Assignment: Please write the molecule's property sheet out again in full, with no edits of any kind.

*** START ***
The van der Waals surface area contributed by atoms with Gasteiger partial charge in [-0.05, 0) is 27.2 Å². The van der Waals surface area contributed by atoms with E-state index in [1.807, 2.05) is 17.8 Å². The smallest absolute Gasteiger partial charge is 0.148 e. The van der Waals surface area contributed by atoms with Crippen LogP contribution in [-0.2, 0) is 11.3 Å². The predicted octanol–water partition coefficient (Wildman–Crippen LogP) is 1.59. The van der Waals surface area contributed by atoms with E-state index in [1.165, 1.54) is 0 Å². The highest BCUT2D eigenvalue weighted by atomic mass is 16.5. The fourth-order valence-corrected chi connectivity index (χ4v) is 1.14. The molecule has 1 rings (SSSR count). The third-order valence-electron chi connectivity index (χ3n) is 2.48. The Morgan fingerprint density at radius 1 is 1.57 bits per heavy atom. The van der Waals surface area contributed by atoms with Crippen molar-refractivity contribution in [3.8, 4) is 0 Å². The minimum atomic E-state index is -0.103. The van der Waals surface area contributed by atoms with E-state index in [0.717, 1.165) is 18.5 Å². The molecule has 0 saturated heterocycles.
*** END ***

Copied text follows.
The van der Waals surface area contributed by atoms with Gasteiger partial charge in [-0.05, 0) is 27.2 Å². The van der Waals surface area contributed by atoms with E-state index in [1.807, 2.05) is 17.8 Å². The smallest absolute Gasteiger partial charge is 0.148 e. The van der Waals surface area contributed by atoms with Crippen LogP contribution in [-0.2, 0) is 11.3 Å². The predicted octanol–water partition coefficient (Wildman–Crippen LogP) is 1.59. The van der Waals surface area contributed by atoms with E-state index in [1.165, 1.54) is 0 Å². The highest BCUT2D eigenvalue weighted by atomic mass is 16.5. The fourth-order valence-corrected chi connectivity index (χ4v) is 1.14. The molecule has 1 rings (SSSR count). The third-order valence-electron chi connectivity index (χ3n) is 2.48. The Morgan fingerprint density at radius 1 is 1.57 bits per heavy atom. The van der Waals surface area contributed by atoms with Crippen molar-refractivity contribution in [3.8, 4) is 0 Å². The minimum atomic E-state index is -0.103. The van der Waals surface area contributed by atoms with E-state index in [0.717, 1.165) is 18.5 Å². The molecule has 0 saturated heterocycles.